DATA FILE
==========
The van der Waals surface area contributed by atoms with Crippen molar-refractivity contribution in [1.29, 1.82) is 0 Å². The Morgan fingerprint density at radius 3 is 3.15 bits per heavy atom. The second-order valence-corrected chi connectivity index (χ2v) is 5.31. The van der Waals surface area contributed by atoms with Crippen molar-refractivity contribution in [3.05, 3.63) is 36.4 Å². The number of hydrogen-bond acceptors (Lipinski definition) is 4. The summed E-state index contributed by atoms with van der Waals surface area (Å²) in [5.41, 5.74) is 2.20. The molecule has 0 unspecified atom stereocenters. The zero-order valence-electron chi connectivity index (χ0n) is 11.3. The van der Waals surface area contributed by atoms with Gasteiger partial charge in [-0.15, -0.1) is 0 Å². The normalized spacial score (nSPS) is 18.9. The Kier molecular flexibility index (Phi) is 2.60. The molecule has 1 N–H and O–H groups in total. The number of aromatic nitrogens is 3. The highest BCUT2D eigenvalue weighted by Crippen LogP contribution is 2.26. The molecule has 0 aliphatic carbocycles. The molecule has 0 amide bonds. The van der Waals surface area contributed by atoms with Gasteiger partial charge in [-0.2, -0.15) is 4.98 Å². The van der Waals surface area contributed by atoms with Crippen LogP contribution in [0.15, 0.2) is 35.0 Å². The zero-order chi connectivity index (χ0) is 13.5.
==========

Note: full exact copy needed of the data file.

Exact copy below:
The van der Waals surface area contributed by atoms with Crippen molar-refractivity contribution in [1.29, 1.82) is 0 Å². The Morgan fingerprint density at radius 3 is 3.15 bits per heavy atom. The second-order valence-corrected chi connectivity index (χ2v) is 5.31. The van der Waals surface area contributed by atoms with Crippen molar-refractivity contribution in [3.05, 3.63) is 36.4 Å². The number of hydrogen-bond acceptors (Lipinski definition) is 4. The summed E-state index contributed by atoms with van der Waals surface area (Å²) in [5.41, 5.74) is 2.20. The molecule has 0 unspecified atom stereocenters. The zero-order valence-electron chi connectivity index (χ0n) is 11.3. The van der Waals surface area contributed by atoms with Gasteiger partial charge in [-0.15, -0.1) is 0 Å². The normalized spacial score (nSPS) is 18.9. The Kier molecular flexibility index (Phi) is 2.60. The molecule has 1 N–H and O–H groups in total. The number of aromatic nitrogens is 3. The highest BCUT2D eigenvalue weighted by Crippen LogP contribution is 2.26. The molecule has 0 aliphatic carbocycles. The molecule has 0 amide bonds. The van der Waals surface area contributed by atoms with Gasteiger partial charge in [-0.2, -0.15) is 4.98 Å². The van der Waals surface area contributed by atoms with Crippen LogP contribution in [0.15, 0.2) is 35.0 Å². The zero-order chi connectivity index (χ0) is 13.5.